David Vinckboons (Dutch, Mechelen 1576 - before 12 January 1633 Amsterdam)
Landscape with the Baptism of the Eunuch, ca. 1599-1600
Pen and brown ink with blue and grey wash, heightened with white
10 3/4 x 7 3/8 in. (27.3 x 18.7 cm)
Signed in black ink, lower left (in ligature): DVB
Friends of Art Fund, 1950
David Vinckboons was a master of dense woodland views during the early years of the seventeenth century. In his drawings, he frequently used colored washes to enhance the effect of light filtering through a leafy canopy.
Most of the approximately eighty-four known drawings by David Vinckboons were produced before 1610.1 The Landscape with the Baptism of the Eunuch in Oberlin is among Vinckboons's earliest drawings, and probably predates the earliest dated sheet by the artist, the Lovers in the Forest of 1600.2 The spontaneous quality of the pen lines, coupled with the delicate application of colored washes, produces an unaffected and very personal interpretation of nature that is typical of early drawings by the artist. Vinckboons frequently used white bodycolor and brown, grey, or blue washes to recreate the flickering effects of light and shadow created by the sun filtering sporadically through a forest canopy.
Like many of Vinckboons's early works, the Oberlin drawing is heavily influenced by the landscapes of Gillis van Coninxloo (1544-1607). Although Coninxloo was not the first artist to compose views of dense forest interiors (his predecessors included Pieter Bruegel and Jan Brueghel the Elder), his shadowy copses, inhabited by isolated figures dwarfed by the massive trees, were the immediate inspiration for Vinckboons's woodland views.3 In this and other early landscapes by Vinckboons--both drawn and painted--the diminutive figures are almost subsumed by the foliage; after about 1605, figures assume a greater importance in relation to the setting.
The composition depicts the encounter between the Apostle Philip, en route to Gaza, and a high-ranking eunuch in the service of the Ethiopian queen Candace, traveling with his entourage. Philip explained a difficult passage in the Book of Isaiah to the eunuch in Christological terms, demonstrating that Jesus was the son of God prophesied in the scripture. The eunuch was so thoroughly convinced that he converted to Christianity and was baptised by Philip in a nearby stream (Acts 8:26-38).
In composing his scene, Vinckboons may have been familiar with a print of the subject engraved by Philips Galle after Maarten van Heemskerck, published in 1575.4 Particularly similar in the two works (albeit reversed in Galle's print) is the steeply foreshortened view of the eunuch's canopied chariot, drawn by two restive horses, parked in the distance. Vinckboons also made a painting of the Baptism of the Eunuch, formerly in the collection Semenov-Tianshansky, St. Petersburg, which has been dated by Goossens to about 1603.5 There, the wooded setting has been expanded to a horizontal format and the Ethiopian's entourage greatly increased, but the figures of Philip and the eunuch, as well as the horse-drawn chariot, are quite similar to those in the Oberlin drawing, in reverse.6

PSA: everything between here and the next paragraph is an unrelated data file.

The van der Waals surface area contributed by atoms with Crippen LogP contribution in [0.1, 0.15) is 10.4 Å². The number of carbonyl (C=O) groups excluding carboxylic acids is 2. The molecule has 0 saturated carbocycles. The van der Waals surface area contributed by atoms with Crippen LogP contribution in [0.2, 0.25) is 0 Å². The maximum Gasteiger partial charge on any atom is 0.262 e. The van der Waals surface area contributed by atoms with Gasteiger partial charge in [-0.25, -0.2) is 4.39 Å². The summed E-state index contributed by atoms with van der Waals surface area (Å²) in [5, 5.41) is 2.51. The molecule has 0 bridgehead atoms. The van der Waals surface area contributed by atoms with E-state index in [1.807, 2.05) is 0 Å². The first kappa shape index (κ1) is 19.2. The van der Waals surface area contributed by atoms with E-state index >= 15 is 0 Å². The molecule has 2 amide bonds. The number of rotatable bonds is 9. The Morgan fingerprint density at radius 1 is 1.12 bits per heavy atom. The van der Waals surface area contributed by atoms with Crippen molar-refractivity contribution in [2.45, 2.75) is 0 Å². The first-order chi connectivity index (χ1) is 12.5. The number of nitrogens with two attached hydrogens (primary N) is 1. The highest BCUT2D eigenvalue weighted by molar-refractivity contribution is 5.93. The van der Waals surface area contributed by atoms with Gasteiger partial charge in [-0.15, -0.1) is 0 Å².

M. E. Wieseman
David Vinckboons was born in the Flemish city of Mechelen on 13 August 1576. His father Philip (1545-1601) was also a painter, and David received his first training from him. Following the fall of Antwerp to Spanish forces in 1586, and the ensuing persecution of Protestants throughout the Southern Netherlands, the Vinckboons family emigrated to the Northern Netherlands, and settled in Amsterdam in 1591. David Vinckboons married Agnieta van Loon in 1602; the couple had ten children, several of whom became mapmakers, painters, or architects. The exact place and date of Vinckboons's death are not known, but his wife is referred to as a widow in a document of 12 January 1633.
Vinckboons painted primarily landscapes and genre scenes, the latter often in outdoor settings. These densely forested views reflect his contact with the Flemish-born landscape painter Gillis van Coninxloo (1544-1607). Vinckboons was also active as a draftsman and designer of prints. Among his pupils and followers were Gillis d'Hondecoeter (ca. 1575/80-1638) and (probably) Esaias van de Velde.
Goossens, Korneel. David Vinckboons. Antwerp and The Hague, 1954; 2d ed., Soest, 1977.
Wegner, Wolfgang, and Herbert Pée. "Die Zeichnungen des David Vinckboons." Münchener Jahrbuch der bildenden Kunst 31 (1980), pp. 35-128.
Sale Madame X, Paris (Drouot), 23 May 1928, lot 152, ill.
Collection Maurice Delacre (d. 1938), Ghent
His sale, Berne (Gutekunst and Klipstein), 21/22 June 1949, lot 474
With Vitale Bloch, The Hague, from whom purchased in 1950